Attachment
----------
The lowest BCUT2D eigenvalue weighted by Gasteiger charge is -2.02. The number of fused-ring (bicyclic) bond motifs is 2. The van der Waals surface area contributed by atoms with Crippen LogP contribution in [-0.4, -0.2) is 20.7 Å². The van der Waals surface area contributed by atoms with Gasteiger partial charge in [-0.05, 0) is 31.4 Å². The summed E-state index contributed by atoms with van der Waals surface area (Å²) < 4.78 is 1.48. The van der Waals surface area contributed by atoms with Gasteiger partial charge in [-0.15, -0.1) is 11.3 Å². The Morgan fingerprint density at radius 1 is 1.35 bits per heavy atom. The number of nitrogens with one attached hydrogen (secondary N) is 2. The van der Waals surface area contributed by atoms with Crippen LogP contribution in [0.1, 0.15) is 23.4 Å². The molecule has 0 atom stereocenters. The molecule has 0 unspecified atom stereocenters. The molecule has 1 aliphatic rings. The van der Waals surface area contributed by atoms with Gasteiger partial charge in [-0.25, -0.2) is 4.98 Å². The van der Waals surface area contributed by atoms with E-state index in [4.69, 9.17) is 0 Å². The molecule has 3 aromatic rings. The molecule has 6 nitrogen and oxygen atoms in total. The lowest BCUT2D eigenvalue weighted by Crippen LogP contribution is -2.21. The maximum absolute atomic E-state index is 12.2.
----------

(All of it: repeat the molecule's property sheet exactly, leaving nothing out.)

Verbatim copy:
The lowest BCUT2D eigenvalue weighted by Gasteiger charge is -2.02. The number of fused-ring (bicyclic) bond motifs is 2. The van der Waals surface area contributed by atoms with Crippen LogP contribution in [-0.4, -0.2) is 20.7 Å². The van der Waals surface area contributed by atoms with Gasteiger partial charge in [-0.05, 0) is 31.4 Å². The summed E-state index contributed by atoms with van der Waals surface area (Å²) < 4.78 is 1.48. The van der Waals surface area contributed by atoms with Gasteiger partial charge in [-0.15, -0.1) is 11.3 Å². The Morgan fingerprint density at radius 1 is 1.35 bits per heavy atom. The number of nitrogens with one attached hydrogen (secondary N) is 2. The van der Waals surface area contributed by atoms with Crippen LogP contribution in [0.1, 0.15) is 23.4 Å². The molecule has 0 atom stereocenters. The molecule has 0 unspecified atom stereocenters. The molecule has 1 aliphatic rings. The van der Waals surface area contributed by atoms with Gasteiger partial charge in [-0.25, -0.2) is 4.98 Å². The van der Waals surface area contributed by atoms with E-state index in [4.69, 9.17) is 0 Å². The molecule has 3 aromatic rings. The molecule has 6 nitrogen and oxygen atoms in total. The lowest BCUT2D eigenvalue weighted by Crippen LogP contribution is -2.21. The maximum absolute atomic E-state index is 12.2.